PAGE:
By request, here's some more detail about why ThinkPads are uniquely qualified as tools for typing, which is what coders mostly do. I started ThinkPads with a 765, went through a couple of A30s and T2x and T4x models, today I use a T61p, and I am drooling over the T510, so I am walking this walk.
First, there is nothing better than the TrackPoint (a.k.a. nipplemouse among other things). I can't abide trackpads; I always disable them on UltraNav keyboards. Trackpads are too easy to touch by accident, especially when using your palms to stabilize the computer that is both topheavy and highly valuable. Trackpads also take your fingers away from the home row. I do see why some people dislike nipplemice - the right index finger can get overworked, and making big, fast, precision movement such as for artwork is harder. But I'm no artist.
As nice as TrackPoints are, the real killer feature of ThinkPad keyboards is their key travel and resistance profile. ThinkPad keyboards have long key travel compared to other laptops (this is Apple's major sin), nice key shapes, nice arrangement, and a nice resistance profile - keys start a little hard to push down, but finish easy. Tastes vary, I grant you, but if you've only ever used short-travel keys you don't know what you're missing.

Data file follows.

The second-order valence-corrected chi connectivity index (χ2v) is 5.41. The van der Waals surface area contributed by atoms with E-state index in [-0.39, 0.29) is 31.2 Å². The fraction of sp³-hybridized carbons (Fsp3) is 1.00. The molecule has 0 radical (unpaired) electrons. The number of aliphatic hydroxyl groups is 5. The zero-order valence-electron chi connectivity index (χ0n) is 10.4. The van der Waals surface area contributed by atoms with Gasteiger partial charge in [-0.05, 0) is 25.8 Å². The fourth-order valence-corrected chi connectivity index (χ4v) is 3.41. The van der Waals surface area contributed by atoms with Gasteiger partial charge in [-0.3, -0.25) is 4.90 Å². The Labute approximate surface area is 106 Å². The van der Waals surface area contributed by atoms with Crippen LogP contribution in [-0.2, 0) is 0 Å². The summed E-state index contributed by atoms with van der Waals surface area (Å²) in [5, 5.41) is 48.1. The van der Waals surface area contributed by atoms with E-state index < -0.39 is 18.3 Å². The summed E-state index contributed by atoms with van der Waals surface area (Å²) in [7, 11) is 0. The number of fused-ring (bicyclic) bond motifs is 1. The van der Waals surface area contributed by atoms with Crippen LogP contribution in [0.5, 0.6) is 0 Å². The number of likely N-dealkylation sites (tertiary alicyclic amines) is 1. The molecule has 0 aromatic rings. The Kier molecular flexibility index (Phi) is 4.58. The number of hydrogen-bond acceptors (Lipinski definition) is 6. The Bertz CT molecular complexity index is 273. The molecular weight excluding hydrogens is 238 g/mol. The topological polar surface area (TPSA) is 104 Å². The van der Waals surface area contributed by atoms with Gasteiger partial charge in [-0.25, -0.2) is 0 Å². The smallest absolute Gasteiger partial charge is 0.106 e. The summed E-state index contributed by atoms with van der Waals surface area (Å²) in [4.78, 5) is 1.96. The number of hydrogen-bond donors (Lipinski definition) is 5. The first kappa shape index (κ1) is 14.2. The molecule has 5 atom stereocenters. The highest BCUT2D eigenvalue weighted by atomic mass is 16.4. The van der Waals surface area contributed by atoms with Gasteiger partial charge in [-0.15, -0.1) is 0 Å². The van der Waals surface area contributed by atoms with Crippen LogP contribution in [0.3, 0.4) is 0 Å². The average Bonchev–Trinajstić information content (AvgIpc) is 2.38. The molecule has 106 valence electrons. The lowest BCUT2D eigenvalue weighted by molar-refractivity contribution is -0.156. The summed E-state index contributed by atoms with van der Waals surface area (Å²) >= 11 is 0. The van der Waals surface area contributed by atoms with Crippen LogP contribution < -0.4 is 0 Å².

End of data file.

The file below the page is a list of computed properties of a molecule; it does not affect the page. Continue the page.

Even within the ThinkPad brand, quality varies by keyboard OEM. NMB, Chicony, and Alps all make keyboards for the T6x series, for example. Google those names and discover a subcommunity of keyboard fanatics. Note that you have to buy by FRU, not part number. I will follow up with the FRU I use; I don't want to mislead readers by trusting my somewhat confused notes, so I have to take my laptop apart to be sure.
If your coding task absolutely requires a Mac, the plastic Macbook is less bad than the others. Something about the shape of the case in front of the keyboard makes the keys' short travel less annoying, and the plastic is much better at grabbing the heel of the hand than brushed aluminum (shudder). It is still definitely out of ThinkPad's class, though.
I should also mention that Toshiba makes/made a black shiny keyboard for some of its models (e.g. Satellite A300) that has very nice travel and resistance qualities as well. But then you're stuck with a trackbad. (That's a typo, but it was so appropriate I left it in.)
PS: Beware early T4xx and T5xx models. Lenovo experimented with replacing the strong aluminum keyboard baseplate with a glued aluminum and plastic base that was shot full of holes to save weight. It didn't work well. The corner keys suffered really annoying flexing.